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An Infants Condition Called Cradle Cap

Most of the time, babies are already born with quite a distinguished tuft of hair on their soft and fragile head and parents usually take a very careful approach while giving their babies a bath for the first time of it’s first few months of life. All seems to be going well the first 6 months when you suddenly see something quite peculiar about your baby’s scalp. You may be mortified to find out that your baby’s scalp is starting to somewhat peel off! Now, before you panic, which is really quite normal for first time parents that have not had the chance to experience this, we will try to discover what is really happening to your baby’s head.

A baby’s hair starts to grow as soon as a mother is passing through her 6th month of term. From thereon, the infant inside the womb continues slowly to develop it’s follicular tissues except for one difference, due to the fact that babies are conceived inside the womb, the follicular growth is very different from ordinary human hair growth. To put the facts in order, due to the embryonic fluid in which the baby was conceived, the baby’s hair tends to be more thinner like our skin hair.

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After a baby is born we can see that it already has those hair present on it’s scalp and it looks like those hairs will be it’s permanent growth for the duration of up to one year. A baby’s hair is more thinner, softer and more delicate than that of an adult’s solely because it still retains some of that embryonic fluid still inside it’s follicular tissues. There are even cases of slight to moderate signs of pattern baldness, sometimes manifesting irregular hair growth which tends to show on your baby’s head. This may cause some distress on the part of some parents but be rest assured that it is just a normal phase in which your baby normally goes through. There are however physiological causes to some babies continually loosing their hair on the back part of their heads as a result of constantly being rubbed against a pillow while sleeping.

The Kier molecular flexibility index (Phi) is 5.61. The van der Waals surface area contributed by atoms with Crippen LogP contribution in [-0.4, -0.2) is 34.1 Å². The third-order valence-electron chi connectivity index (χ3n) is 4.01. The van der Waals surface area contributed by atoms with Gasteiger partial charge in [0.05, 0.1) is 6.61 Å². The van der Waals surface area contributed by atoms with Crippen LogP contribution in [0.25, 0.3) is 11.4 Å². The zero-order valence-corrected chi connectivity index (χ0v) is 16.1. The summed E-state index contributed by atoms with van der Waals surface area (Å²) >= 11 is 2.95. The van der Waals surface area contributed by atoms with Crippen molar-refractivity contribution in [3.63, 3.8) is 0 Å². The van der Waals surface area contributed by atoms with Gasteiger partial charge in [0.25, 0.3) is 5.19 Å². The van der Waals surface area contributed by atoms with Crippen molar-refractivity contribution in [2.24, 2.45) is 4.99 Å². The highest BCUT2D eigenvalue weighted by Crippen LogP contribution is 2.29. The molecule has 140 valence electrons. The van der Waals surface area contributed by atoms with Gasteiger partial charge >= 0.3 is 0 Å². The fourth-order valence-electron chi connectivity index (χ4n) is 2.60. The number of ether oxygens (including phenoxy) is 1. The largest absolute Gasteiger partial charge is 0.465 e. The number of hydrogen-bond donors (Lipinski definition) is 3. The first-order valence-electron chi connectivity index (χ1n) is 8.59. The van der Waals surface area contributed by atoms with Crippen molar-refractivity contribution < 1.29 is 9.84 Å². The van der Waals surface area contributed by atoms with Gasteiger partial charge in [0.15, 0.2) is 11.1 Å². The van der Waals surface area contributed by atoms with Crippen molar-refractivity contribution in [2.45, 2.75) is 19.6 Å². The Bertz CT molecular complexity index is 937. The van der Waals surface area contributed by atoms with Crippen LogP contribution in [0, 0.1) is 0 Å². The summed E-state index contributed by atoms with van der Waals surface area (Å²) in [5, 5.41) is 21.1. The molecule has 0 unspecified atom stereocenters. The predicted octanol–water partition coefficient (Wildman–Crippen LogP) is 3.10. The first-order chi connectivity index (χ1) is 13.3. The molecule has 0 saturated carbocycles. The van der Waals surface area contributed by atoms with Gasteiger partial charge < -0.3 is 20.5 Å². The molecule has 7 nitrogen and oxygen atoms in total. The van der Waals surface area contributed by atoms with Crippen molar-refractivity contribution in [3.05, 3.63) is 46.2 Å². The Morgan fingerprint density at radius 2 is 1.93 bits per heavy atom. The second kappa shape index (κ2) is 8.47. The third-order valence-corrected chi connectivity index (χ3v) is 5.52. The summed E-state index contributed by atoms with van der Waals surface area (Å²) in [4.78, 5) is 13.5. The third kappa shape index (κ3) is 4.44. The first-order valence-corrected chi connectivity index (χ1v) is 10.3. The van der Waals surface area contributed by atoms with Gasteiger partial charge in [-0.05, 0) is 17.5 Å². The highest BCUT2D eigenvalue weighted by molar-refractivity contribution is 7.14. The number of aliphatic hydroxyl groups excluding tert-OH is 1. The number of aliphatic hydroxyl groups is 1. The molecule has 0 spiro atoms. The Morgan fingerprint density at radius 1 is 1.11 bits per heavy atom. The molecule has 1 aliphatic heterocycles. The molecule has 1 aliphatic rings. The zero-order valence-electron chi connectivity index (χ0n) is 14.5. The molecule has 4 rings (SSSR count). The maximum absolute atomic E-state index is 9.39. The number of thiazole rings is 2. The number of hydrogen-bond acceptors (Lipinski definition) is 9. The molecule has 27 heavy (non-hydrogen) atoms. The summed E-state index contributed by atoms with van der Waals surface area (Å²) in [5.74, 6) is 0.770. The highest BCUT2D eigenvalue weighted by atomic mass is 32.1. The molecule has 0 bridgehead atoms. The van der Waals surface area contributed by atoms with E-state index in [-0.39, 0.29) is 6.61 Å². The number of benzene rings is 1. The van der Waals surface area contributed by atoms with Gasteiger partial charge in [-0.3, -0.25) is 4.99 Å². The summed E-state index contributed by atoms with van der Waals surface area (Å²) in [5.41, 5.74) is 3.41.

If using any infant formula in lieu of traditional breast feeding, just make sure that the infant formula that you are giving your child has no harmful ingredients that may cause allergic reactions to affect your baby’s scalp. It is advised to consult a pediatrician if this will happen. There is also the issue of sweat that can cause allergies on your baby’s scalp which may affect the way it’s hair is growing. The acidic reaction of sweat can sometimes be caused by your hands being contaminated with irritants that can cause adverse reactions on your baby’s scalp. It is best practice to always wash your hands and use germ killing soap before handling your baby’s head.

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Always remember to avoid letting your infants head be irritated with any form of fabric that you use as sheetings or beddings that contain questionable materials that may cause skin and scalp irritations. When bathing your infant, always make sure to use the most mildest shampoo that a pediatrician may recommend, as to avoid any adverse irritation of your baby’s skin and scalp. From a time of 6 months to about 1 year, you will start to notice signs of flaking and shedding of hair from your baby’s scalp, as said before, there is no need to panic as it is a normal stage of what a baby’s hair growth goes through.